A short play. I know, writing about Lockdown is a bit passé so my defence of the following is, I wrote this short play in late 2017; therefore I’m just showing off my weird skills of premonition. It depicted the way I saw society was going long before viruses sped up the process. People living … Continue reading Free PDF of Breaking The First Wall
The fear of spoiling. On my last post I spoke about how I prefer to know as little as possible about a book before I read it. This goes for most other things as well, TV programmes, plays and films for example. Whilst most people don’t want spoilers I’m probably at the far end of … Continue reading Giving Away Too Much
Don’t tell me anything. Ironically there may be some spoilers in the following blog. Earlier this year I finally got round to reading Curtain by Agatha Christie. In general I love Christie’s books and with so many of them it took me a while to get round to Curtain. However there is something different about … Continue reading Avoiding Spoilers
Some interesting reads. For a country that is said to be closed off from the rest of the world there is an awful lot of books and documentaries about North Korea. I guess the fact that as soon as you are told something is a secret we can’t help but want to know. I’ve read … Continue reading North Korea In Books
Just trying to be helpful. Simply because I love writing, or should that be, because I mainly exist in a world of my own imagination’s making, I occasionally look up the Opportunities page of the BBC Writer’s Room website. Sometimes there is a call for short plays from various theatre groups. Generally these have to … Continue reading Scene From My Mind – Free This Weekend 2/3 May
Books everyone seemed to be reading at the time. There always seem to be books about that everyone is reading at that moment. You used to see them held firmly open on buses and trains, I have a habit that if I’m sitting by someone who is reading something that I’ve not heard of but … Continue reading Modern Literary Zeitgeists
Because animals cheer us up. Just a glance at Twitter and Facebook shows that a lot of people like animals. Videos, pictures, gifs about cats, dogs, goats and anything else prove that featuring fauna is always going to be popular. As we are all inside at the moment and as it’s spring, the time of … Continue reading All Creatures In Print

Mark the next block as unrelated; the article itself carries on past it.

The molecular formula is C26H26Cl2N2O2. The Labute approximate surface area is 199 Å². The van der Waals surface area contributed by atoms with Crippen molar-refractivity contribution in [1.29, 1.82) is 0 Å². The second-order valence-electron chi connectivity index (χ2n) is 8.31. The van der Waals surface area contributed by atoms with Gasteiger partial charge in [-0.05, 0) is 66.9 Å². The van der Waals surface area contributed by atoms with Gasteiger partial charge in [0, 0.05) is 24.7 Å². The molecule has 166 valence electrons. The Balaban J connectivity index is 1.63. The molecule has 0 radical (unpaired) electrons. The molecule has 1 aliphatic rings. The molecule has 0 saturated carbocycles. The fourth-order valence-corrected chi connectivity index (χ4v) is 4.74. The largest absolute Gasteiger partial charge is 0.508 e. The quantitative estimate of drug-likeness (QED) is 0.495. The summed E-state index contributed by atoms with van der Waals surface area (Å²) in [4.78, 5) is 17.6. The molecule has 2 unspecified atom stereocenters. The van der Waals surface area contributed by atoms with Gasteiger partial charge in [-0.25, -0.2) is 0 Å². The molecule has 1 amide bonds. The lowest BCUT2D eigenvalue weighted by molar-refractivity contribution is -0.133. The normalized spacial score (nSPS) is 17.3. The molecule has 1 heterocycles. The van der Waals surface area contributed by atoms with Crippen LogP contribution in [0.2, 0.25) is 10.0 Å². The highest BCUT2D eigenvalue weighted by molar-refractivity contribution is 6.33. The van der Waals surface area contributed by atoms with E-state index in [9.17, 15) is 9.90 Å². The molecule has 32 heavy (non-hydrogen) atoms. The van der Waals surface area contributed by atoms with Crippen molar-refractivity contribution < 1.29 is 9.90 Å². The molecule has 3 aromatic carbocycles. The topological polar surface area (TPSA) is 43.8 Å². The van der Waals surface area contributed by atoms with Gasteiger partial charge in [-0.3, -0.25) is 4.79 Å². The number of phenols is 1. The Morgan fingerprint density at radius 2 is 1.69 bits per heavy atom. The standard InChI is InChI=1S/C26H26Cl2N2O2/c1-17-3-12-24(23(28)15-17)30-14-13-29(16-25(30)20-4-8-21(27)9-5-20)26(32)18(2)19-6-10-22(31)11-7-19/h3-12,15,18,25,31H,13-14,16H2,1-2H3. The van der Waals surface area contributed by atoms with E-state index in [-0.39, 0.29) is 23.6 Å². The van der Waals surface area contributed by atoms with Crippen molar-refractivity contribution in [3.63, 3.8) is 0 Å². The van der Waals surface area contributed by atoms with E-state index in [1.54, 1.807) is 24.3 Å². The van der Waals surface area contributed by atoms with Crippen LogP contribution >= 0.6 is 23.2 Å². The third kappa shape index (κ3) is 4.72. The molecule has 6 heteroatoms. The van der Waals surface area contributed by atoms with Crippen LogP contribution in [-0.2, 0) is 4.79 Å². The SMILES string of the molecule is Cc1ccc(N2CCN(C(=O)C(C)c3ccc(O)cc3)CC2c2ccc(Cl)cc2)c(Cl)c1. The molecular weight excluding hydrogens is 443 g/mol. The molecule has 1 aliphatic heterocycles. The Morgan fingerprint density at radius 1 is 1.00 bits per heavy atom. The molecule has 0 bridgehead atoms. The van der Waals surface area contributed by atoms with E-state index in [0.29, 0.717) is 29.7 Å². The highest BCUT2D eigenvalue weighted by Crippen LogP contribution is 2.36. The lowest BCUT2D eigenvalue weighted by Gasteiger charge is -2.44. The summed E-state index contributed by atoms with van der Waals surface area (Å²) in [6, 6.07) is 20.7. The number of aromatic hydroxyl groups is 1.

Something to do as we have more time. Growing up there were always two books joked about when anyone wanted to hyperbolise a long text; War And Peace and Crime And Punishment. I always liked the symmetry of the fact that for two books to have the same reputation they always had the same concepts … Continue reading Very Long Reads – Part Two: The Obvious Russian Ones
Something to do as we have more time. If you ask Google how long the average novel is, you get so many different lengths and ideas you could make a book out of them. There does seem to be agreement that generally they are somewhere between 80,000-100,000 words. How that transfers to page count is … Continue reading Very Long Reads – Part One: Victor Hugo
The reasons for setting a novel in the city. As I state elsewhere I’m not Irish. However I have lived for many of my important years in Dublin. To me it’s the default city. I’ve lived in other places but the experiences I have had in the Irish capital are really what made me me. … Continue reading Why Dublin?
It’s not just for kids. Generally I’m not a great fan of watching the film/ TV series of a book I’ve read. I don’t like how they miss things out or change parts. I don’t like being told that a character looks nothing like I had them in my head. This hasn’t always been the … Continue reading Children’s Literature
In full on The Writers Club I love listening to Natalie Haynes Stands Up for the Classics on BBC Radio 4. In the episode on Euripides she retells the play Medea and is amazing. Inspired by how miserable it is I decided to see if I could have a go at a short play based … Continue reading The Tragedy Of Queen Alexia… Available To Read